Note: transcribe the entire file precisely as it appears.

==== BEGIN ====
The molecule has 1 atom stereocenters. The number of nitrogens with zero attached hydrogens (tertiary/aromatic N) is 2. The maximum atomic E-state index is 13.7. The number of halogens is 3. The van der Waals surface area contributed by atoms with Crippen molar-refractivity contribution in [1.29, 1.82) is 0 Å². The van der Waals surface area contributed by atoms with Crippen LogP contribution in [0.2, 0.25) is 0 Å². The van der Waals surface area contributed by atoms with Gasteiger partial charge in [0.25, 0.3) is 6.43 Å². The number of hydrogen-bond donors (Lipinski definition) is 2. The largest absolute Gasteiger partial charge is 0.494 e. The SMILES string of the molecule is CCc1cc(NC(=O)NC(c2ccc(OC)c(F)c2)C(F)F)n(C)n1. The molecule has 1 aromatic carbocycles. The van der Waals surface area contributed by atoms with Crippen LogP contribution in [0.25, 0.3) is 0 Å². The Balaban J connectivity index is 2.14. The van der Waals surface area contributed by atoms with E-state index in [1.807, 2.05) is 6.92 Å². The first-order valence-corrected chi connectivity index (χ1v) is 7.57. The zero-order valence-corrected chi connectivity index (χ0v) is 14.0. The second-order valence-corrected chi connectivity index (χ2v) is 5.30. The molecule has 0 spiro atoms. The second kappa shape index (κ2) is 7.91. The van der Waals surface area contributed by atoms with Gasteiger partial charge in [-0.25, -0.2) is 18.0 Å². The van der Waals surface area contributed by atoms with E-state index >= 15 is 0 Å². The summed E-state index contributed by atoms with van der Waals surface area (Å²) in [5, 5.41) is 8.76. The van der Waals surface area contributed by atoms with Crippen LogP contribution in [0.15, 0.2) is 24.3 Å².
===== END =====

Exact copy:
The molecule has 1 atom stereocenters. The number of nitrogens with zero attached hydrogens (tertiary/aromatic N) is 2. The maximum atomic E-state index is 13.7. The number of halogens is 3. The van der Waals surface area contributed by atoms with Crippen molar-refractivity contribution in [1.29, 1.82) is 0 Å². The van der Waals surface area contributed by atoms with Crippen LogP contribution in [0.2, 0.25) is 0 Å². The van der Waals surface area contributed by atoms with Gasteiger partial charge in [0.25, 0.3) is 6.43 Å². The number of hydrogen-bond donors (Lipinski definition) is 2. The largest absolute Gasteiger partial charge is 0.494 e. The SMILES string of the molecule is CCc1cc(NC(=O)NC(c2ccc(OC)c(F)c2)C(F)F)n(C)n1. The molecule has 1 aromatic carbocycles. The van der Waals surface area contributed by atoms with Crippen LogP contribution in [0.25, 0.3) is 0 Å². The Balaban J connectivity index is 2.14. The van der Waals surface area contributed by atoms with E-state index in [1.807, 2.05) is 6.92 Å². The first-order valence-corrected chi connectivity index (χ1v) is 7.57. The zero-order valence-corrected chi connectivity index (χ0v) is 14.0. The second-order valence-corrected chi connectivity index (χ2v) is 5.30. The molecule has 0 spiro atoms. The second kappa shape index (κ2) is 7.91. The van der Waals surface area contributed by atoms with Gasteiger partial charge in [-0.25, -0.2) is 18.0 Å². The van der Waals surface area contributed by atoms with E-state index >= 15 is 0 Å². The summed E-state index contributed by atoms with van der Waals surface area (Å²) in [5, 5.41) is 8.76. The van der Waals surface area contributed by atoms with Crippen LogP contribution in [0.15, 0.2) is 24.3 Å².